Regulation of artemisinin biosynthesis in Artemisia annua L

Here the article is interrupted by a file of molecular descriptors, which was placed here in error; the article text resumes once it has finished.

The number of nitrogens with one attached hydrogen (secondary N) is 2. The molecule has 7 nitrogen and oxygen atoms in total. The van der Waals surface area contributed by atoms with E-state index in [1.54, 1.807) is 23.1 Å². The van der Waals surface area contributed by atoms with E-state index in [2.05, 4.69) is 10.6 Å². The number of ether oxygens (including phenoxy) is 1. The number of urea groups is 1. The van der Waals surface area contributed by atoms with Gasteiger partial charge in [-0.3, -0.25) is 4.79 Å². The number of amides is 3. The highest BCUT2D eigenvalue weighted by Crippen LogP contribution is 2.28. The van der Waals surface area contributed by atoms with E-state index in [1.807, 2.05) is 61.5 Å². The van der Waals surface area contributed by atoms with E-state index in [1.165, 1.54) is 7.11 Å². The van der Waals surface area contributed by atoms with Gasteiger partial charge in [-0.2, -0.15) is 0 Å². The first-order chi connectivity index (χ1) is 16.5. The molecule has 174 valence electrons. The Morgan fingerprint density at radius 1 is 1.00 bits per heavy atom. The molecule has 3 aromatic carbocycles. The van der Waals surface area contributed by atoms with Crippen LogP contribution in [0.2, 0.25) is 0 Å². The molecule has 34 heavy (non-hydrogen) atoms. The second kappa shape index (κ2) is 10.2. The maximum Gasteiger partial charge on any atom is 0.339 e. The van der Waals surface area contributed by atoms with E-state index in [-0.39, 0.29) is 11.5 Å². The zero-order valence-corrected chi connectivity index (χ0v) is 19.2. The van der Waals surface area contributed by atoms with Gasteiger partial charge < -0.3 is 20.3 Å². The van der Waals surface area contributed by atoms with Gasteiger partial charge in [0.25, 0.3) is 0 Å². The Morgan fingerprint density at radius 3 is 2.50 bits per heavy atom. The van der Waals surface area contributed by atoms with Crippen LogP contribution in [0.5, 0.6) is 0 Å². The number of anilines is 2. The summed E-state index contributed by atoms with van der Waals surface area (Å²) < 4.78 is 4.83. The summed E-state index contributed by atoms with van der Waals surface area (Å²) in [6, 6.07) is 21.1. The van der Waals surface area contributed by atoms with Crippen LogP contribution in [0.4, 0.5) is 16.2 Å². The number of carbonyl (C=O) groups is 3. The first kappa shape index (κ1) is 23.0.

Abstract: Artemisinin and its derivatives are the most powerful medicines against malaria. However,the low annual yield of artemisinin from industry restricts the usage of this effective drug inendemic areas such as Africa. Nowadays the artemisinin industry mainly depends onextractions from Artemisia annua L. plants, which unfortunately accumulate very littleartemisinin for most varieties. In order to increase artemisinin content in these plants, wemust understand deeply and clearly how the biosynthetic pathway of artemisinin in plantsworks. Many key enzymes have been found and we need to study the genes that encodethem, as well as how these genes are regulated.Amorpha-4,11-diene 12-hydroxylase (CYP71AV1) is one of the key enzymes of theartemisinin biosynthetic pathway. This gene is specifically expressed in glandular trichomes,where artemisinin is synthesized and stored. We cloned the promoter of this gene and withthe GUS fusion assay we managed to confirm that the promoter of this gene is trichomespecific. A few putative cis-acting regulatory elements may control the promoter activity.Artemisinic aldehyde 11(13) reductase (DBR2) is also an important enzyme of thepathway. It allows one of the precursors of artemisinin, i.e. artemisinic aldehyde, to gotowards artemisinin rather than arteannuin B. The gene expression level also differsbetween high artemisinin producer varieties and low artemisinin producer varieties. Theformer group expresses DBR2 much more than the latter group. According to our results,the promoter of the DBR2 gene appears to be the key reason for the different expressionlevel of DBR2 in high and low producers.How the artemisinin biosynthetic pathway is regulated has not been revealed to any greatextent. We used wounding treatment on A. annua plants and found that when the plantsresponded to wounding stress, their artemisinin content increased. Some key genes of thepathway also showed an increased expression. This suggests that artemisinin may be relatedto wounding stress responses and that the regulation factors of the pathway are upregulatedupon wounding stress.The most common regulation factors for plant secondary metabolites biosynthesis aretranscription factors. We cloned an AaMYB1 gene from the MYB family. The geneticallymodified plants, which over-expressed AaMYB1 were tested for their artemisinin content,as well as the expression level of some key genes of the pathway. The artemisinin contentincreased in these transgenic plants and the key genes were also up-regulated by AaMYB1.In addition, over-expressing AaMYB1 in Arbidopsis thaliana shows that the gene is able toregulate trichome initiation and development as well as gibberellic acid biosynthesis, whichis related to early flowering.
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